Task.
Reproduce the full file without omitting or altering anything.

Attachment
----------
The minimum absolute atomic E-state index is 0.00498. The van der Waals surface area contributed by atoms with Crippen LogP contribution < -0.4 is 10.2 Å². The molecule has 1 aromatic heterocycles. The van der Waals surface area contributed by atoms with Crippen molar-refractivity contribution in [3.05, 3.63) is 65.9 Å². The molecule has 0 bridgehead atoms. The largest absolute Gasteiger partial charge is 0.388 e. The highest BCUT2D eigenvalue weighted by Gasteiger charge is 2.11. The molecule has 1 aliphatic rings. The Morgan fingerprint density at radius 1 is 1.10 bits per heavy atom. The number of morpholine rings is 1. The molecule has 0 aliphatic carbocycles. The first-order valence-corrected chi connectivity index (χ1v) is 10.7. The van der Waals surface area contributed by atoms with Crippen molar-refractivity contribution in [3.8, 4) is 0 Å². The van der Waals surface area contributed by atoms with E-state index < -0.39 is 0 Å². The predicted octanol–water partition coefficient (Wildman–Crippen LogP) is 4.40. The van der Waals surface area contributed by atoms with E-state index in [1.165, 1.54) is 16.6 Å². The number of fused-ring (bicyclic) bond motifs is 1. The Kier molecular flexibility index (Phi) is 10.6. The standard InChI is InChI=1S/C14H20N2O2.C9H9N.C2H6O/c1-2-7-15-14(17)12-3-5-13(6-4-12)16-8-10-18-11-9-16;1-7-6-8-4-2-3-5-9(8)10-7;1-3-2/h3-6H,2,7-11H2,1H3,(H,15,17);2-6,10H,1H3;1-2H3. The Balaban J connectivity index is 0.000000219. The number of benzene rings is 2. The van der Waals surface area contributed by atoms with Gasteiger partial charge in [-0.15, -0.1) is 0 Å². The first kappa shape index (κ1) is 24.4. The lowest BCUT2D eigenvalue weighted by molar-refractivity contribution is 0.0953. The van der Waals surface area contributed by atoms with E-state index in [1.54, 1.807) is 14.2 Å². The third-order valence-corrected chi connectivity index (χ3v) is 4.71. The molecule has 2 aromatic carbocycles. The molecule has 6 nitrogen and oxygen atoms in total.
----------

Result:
The minimum absolute atomic E-state index is 0.00498. The van der Waals surface area contributed by atoms with Crippen LogP contribution < -0.4 is 10.2 Å². The molecule has 1 aromatic heterocycles. The van der Waals surface area contributed by atoms with Crippen molar-refractivity contribution in [3.05, 3.63) is 65.9 Å². The molecule has 0 bridgehead atoms. The largest absolute Gasteiger partial charge is 0.388 e. The highest BCUT2D eigenvalue weighted by Gasteiger charge is 2.11. The molecule has 1 aliphatic rings. The Morgan fingerprint density at radius 1 is 1.10 bits per heavy atom. The number of morpholine rings is 1. The molecule has 0 aliphatic carbocycles. The first-order valence-corrected chi connectivity index (χ1v) is 10.7. The van der Waals surface area contributed by atoms with Crippen molar-refractivity contribution in [3.8, 4) is 0 Å². The van der Waals surface area contributed by atoms with E-state index < -0.39 is 0 Å². The predicted octanol–water partition coefficient (Wildman–Crippen LogP) is 4.40. The van der Waals surface area contributed by atoms with E-state index in [1.165, 1.54) is 16.6 Å². The number of fused-ring (bicyclic) bond motifs is 1. The Kier molecular flexibility index (Phi) is 10.6. The standard InChI is InChI=1S/C14H20N2O2.C9H9N.C2H6O/c1-2-7-15-14(17)12-3-5-13(6-4-12)16-8-10-18-11-9-16;1-7-6-8-4-2-3-5-9(8)10-7;1-3-2/h3-6H,2,7-11H2,1H3,(H,15,17);2-6,10H,1H3;1-2H3. The Balaban J connectivity index is 0.000000219. The number of benzene rings is 2. The van der Waals surface area contributed by atoms with Gasteiger partial charge in [-0.15, -0.1) is 0 Å². The first kappa shape index (κ1) is 24.4. The lowest BCUT2D eigenvalue weighted by molar-refractivity contribution is 0.0953. The van der Waals surface area contributed by atoms with E-state index in [1.54, 1.807) is 14.2 Å². The third-order valence-corrected chi connectivity index (χ3v) is 4.71. The molecule has 2 aromatic carbocycles. The molecule has 6 nitrogen and oxygen atoms in total.